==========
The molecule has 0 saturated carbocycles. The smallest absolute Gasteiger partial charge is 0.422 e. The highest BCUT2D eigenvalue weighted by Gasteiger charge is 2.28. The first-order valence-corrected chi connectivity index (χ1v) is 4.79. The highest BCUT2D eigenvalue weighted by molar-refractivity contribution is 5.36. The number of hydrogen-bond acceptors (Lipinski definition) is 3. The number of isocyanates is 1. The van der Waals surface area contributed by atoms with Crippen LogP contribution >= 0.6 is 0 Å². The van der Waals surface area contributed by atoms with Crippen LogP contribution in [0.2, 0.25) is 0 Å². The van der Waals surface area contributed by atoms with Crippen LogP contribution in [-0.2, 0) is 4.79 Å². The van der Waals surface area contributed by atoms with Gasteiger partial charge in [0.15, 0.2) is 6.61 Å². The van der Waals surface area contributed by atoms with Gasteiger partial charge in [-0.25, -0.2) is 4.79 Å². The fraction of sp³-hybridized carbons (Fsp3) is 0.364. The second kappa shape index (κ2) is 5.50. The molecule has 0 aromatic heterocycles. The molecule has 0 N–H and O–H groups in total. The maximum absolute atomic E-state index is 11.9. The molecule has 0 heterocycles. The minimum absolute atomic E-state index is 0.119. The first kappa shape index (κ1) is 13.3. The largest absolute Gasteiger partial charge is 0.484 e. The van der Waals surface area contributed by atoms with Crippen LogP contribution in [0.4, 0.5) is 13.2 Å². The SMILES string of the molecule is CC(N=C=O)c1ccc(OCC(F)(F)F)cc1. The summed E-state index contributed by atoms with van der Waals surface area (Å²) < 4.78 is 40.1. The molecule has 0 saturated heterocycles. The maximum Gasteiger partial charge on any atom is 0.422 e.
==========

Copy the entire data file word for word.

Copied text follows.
The molecule has 0 saturated carbocycles. The smallest absolute Gasteiger partial charge is 0.422 e. The highest BCUT2D eigenvalue weighted by Gasteiger charge is 2.28. The first-order valence-corrected chi connectivity index (χ1v) is 4.79. The highest BCUT2D eigenvalue weighted by molar-refractivity contribution is 5.36. The number of hydrogen-bond acceptors (Lipinski definition) is 3. The number of isocyanates is 1. The van der Waals surface area contributed by atoms with Crippen LogP contribution >= 0.6 is 0 Å². The van der Waals surface area contributed by atoms with Crippen LogP contribution in [0.2, 0.25) is 0 Å². The van der Waals surface area contributed by atoms with Crippen LogP contribution in [-0.2, 0) is 4.79 Å². The van der Waals surface area contributed by atoms with Gasteiger partial charge in [0.15, 0.2) is 6.61 Å². The van der Waals surface area contributed by atoms with Gasteiger partial charge in [-0.25, -0.2) is 4.79 Å². The fraction of sp³-hybridized carbons (Fsp3) is 0.364. The second kappa shape index (κ2) is 5.50. The molecule has 0 aromatic heterocycles. The molecule has 0 N–H and O–H groups in total. The maximum absolute atomic E-state index is 11.9. The molecule has 0 heterocycles. The minimum absolute atomic E-state index is 0.119. The first kappa shape index (κ1) is 13.3. The largest absolute Gasteiger partial charge is 0.484 e. The van der Waals surface area contributed by atoms with Crippen LogP contribution in [0.4, 0.5) is 13.2 Å². The SMILES string of the molecule is CC(N=C=O)c1ccc(OCC(F)(F)F)cc1. The summed E-state index contributed by atoms with van der Waals surface area (Å²) < 4.78 is 40.1. The molecule has 0 saturated heterocycles. The maximum Gasteiger partial charge on any atom is 0.422 e.